Five minutes versus ten minutes?  I get the sense, now, that the passage of “anything” with regards to this issue has now become the acceptable measure of success, rather than the creation and application of reasonable and necessary law.  Sadly, this state of affairs often emerges as the political reality of bad legislation, when challenged.  The reality for competent parents, however, will not change.  They will now be subject to criminal punishment for making safe, reasonable decisions regarding the safety and welfare of their own children.  A very sad, disappointing day for American jurisprudence.
    I wish I could say that I wish you luck.

Best regards,
Brian Wetzler


The below entry has evidently been rendered NULL and VOID.  Too bad.

Common Sense in Rhode Island?

Well, according to recent reports at Free Range Kids, linked above, the proposed bill in Rhode Island that would have criminalized leaving children in cars for any reason, has died a slow and silent death. Thank God.  Well, I perhaps could rephrase that to, thank all of the energized parents, and non-parents, everywhere who took up the effort.   You can review my January archive and read “Outgoing Rounds” and “More Outgoing” to get a small sense of what Rhode Island law makers were getting in their inboxes regarding this proposed law.  Congrats to all others who may have reached out and taken action in this particular case. Nicely done!

Go love your kids!


Who has heard of the National Association of Parents?

Busy-body calls 911 over 2-year-old’s tantrum

Well, I had never heard of these folks (National Association of Parents) , which sort of surprised me.  I need to do better research!  I just joined their organization.  Anyway, their name caught my attention while I was reviewing the comments from the above-linked article, from Free Range Kids.  By the nature of their brief comment, it appeared that they were as riled up as I was, and wanted to get in on this fiasco. You need to read the link.  It is an account of a nanny being grilled by the police for 30 mins, after a busy-bastard called 911 over a 2-year-old’s tantrum at a local park.  The encounter is complete with “we need to talk to the kids alone.”  Yeah, over my dead body, officer.  I have a request in for more specific information, as to be able to reach out to the police department directly, and perhaps get an interview with the responders and/or identify the 911 source.  That may not be easy, but I’ll give it a try.  Watch for updates.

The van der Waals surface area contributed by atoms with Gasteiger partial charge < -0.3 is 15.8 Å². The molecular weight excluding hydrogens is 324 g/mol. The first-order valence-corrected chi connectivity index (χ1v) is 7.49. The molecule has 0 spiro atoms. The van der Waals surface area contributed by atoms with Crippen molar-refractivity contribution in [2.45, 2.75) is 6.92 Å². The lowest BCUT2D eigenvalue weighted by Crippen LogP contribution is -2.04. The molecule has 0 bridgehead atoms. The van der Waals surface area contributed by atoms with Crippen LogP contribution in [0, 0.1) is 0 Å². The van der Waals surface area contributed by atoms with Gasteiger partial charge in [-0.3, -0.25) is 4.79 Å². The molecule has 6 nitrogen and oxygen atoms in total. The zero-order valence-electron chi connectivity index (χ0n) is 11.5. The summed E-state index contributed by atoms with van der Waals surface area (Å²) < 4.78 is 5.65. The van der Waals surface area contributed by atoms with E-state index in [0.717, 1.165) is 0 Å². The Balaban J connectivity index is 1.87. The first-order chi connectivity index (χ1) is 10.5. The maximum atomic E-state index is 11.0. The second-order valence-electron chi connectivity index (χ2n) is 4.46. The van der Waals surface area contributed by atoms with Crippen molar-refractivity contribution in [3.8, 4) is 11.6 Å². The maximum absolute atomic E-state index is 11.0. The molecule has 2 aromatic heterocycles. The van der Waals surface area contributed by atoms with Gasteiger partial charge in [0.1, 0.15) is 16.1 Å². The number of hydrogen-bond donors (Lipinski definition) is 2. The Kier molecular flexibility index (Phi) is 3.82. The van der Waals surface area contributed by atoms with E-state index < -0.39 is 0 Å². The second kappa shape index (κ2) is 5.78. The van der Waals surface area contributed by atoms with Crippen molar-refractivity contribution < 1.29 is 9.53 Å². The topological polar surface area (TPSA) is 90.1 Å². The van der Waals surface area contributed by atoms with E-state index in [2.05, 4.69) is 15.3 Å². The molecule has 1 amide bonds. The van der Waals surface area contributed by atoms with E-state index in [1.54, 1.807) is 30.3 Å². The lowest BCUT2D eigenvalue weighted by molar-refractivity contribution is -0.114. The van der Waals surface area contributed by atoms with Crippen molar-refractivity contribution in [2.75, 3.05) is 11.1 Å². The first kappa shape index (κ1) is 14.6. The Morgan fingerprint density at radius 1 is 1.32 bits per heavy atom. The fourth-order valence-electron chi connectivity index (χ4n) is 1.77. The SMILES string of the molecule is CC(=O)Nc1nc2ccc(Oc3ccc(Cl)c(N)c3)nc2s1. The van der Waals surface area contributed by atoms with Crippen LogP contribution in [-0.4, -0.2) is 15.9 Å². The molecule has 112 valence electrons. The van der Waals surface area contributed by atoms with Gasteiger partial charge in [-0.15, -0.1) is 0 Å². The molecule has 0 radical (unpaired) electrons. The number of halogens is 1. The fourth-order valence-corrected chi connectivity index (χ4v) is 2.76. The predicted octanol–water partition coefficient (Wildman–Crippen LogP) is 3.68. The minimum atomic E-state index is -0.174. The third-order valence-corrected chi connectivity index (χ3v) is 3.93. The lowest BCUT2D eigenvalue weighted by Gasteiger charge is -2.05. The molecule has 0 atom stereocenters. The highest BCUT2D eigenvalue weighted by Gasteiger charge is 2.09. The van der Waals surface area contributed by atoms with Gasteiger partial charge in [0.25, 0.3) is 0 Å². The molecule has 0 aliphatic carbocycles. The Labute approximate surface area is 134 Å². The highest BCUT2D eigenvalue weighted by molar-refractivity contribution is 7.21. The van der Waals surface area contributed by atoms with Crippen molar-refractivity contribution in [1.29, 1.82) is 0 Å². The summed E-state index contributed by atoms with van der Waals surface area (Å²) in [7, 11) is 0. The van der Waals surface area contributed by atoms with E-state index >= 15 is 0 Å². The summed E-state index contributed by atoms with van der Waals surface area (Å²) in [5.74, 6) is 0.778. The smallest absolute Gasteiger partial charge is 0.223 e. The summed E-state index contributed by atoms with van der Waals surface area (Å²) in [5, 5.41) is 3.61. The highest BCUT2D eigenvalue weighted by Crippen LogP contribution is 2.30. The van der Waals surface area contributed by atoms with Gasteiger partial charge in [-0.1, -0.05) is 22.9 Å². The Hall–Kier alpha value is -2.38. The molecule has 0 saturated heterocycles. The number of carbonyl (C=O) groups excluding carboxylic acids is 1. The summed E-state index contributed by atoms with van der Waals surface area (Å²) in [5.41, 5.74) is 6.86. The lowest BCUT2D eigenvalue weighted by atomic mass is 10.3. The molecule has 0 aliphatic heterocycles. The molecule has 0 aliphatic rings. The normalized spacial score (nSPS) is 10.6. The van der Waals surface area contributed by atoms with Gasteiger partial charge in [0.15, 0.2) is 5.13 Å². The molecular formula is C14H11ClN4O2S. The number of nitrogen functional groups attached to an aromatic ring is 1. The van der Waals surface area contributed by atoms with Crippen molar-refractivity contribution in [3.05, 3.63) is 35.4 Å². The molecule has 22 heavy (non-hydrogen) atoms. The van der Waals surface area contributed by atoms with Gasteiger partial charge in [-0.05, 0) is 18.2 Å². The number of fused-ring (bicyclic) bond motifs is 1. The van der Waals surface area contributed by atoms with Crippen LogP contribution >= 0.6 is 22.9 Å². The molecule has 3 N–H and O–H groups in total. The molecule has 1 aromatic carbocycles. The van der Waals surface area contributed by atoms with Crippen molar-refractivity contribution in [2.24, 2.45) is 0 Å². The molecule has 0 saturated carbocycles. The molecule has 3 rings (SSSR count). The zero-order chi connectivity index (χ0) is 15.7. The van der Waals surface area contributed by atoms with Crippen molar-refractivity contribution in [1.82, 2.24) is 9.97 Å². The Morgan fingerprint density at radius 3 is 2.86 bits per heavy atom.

Go love your kids!


Shameless echo chamber

Lenore Skenazy’s New York Post Article

Perhaps many readers will recognize the name Lenore Skenazy.  Linked here, is an article she penned for the New York Post. Ostensibly, it is about the recent Oscars “show”, or whatever they call it, but extends far deeper into our parenting culture.  Of course, I wouldn’t be caught dead watching the Oscars, so I’m very happy I got to miss the “oh…my…God…” feeling that may have emptied my stomach.  So, as the title of this post hints, here is my shameless echo of her insight.

Amen, sista!

Go love your kids!


What are they doing?

STAND ALONE SERIES Ondine Jevremov, 12, center, balances on a unicycle between her parents Zoran, left, and Daphne Jevremov during the 2014 NYC Unicycle festival, Sunday Aug. 31, 2014 on Governors Island in New York. In its fifth year, the event brings together first time riders, as well as recreational riders and world-class performers. "It's one of the few things parents and kids try," said festival director Keith Nelson. "When you see families doing things together it's beautiful." (AP Photo/Bebeto Matthews)

Recently, I joked with a friend that I should try out a new drinking game:  while watching kids at the playground, I’d have to drink every time I heard a parent say “be careful!” or “good job.”  Immediately, I realized that I may as well just plug into a beer IV.

Almost every time I go to a playground with the kids, I have to wonder whether I’m the only one who sees this incredibly bizarre phenomenon as a bad thing.  I know that the vast majority of parents are well-meaning, but watching two parents follow a 5-year-old kid around like shadows, chattering at him constantly, just depresses the hell out of me.  Parents, what are you doing?  No, stop and think about it.  What are you actually accomplishing?  I hope you thought this through.

What they’re doing, it seems to me, is, at the very least, destroying any opportunity for their 5-year-old to engage in spontaneous play with anybody else.  They are, in essence, the parental Secret Service, making sure that nobody gets to their child with anything dangerous, like a new game, a challenging idea, or, God forbid, something that looks dangerous…like monkey bars.  I know from observing my children, at least, that they generally steer shy of kids surrounded by a security detail.  I don’t think we give our kids enough credit for picking up these vibes, but they learn at lightning-fast speed how to read patterns like this.  Kids with hovering parents aren’t really free to play, and, after all, there’s grown-up competition for their attention.  What fun is that?  Now that I’m a famous blogger 🙂 I’ve been daydreaming about doing some actual research on this issue.  I really do want to know what thoughts, if any, are behind certain parental behaviors at the playground.  Yeah, I know that it seems all holier-than-thou and “who the hell do you think you are?” – ish, but my curiosity is genuine.  Of course, asking questions like that would probably get me a dirty look to start, and then, perhaps, a discreet photo posted on Facebook with the caption, “this is the creep who was asking me completely inappropriate questions at the park today.”  Then, the comment line would fill up with venomous “how dare he!” stuff, with at least one comment saying, “next time you see him, call the cops!”  You laugh…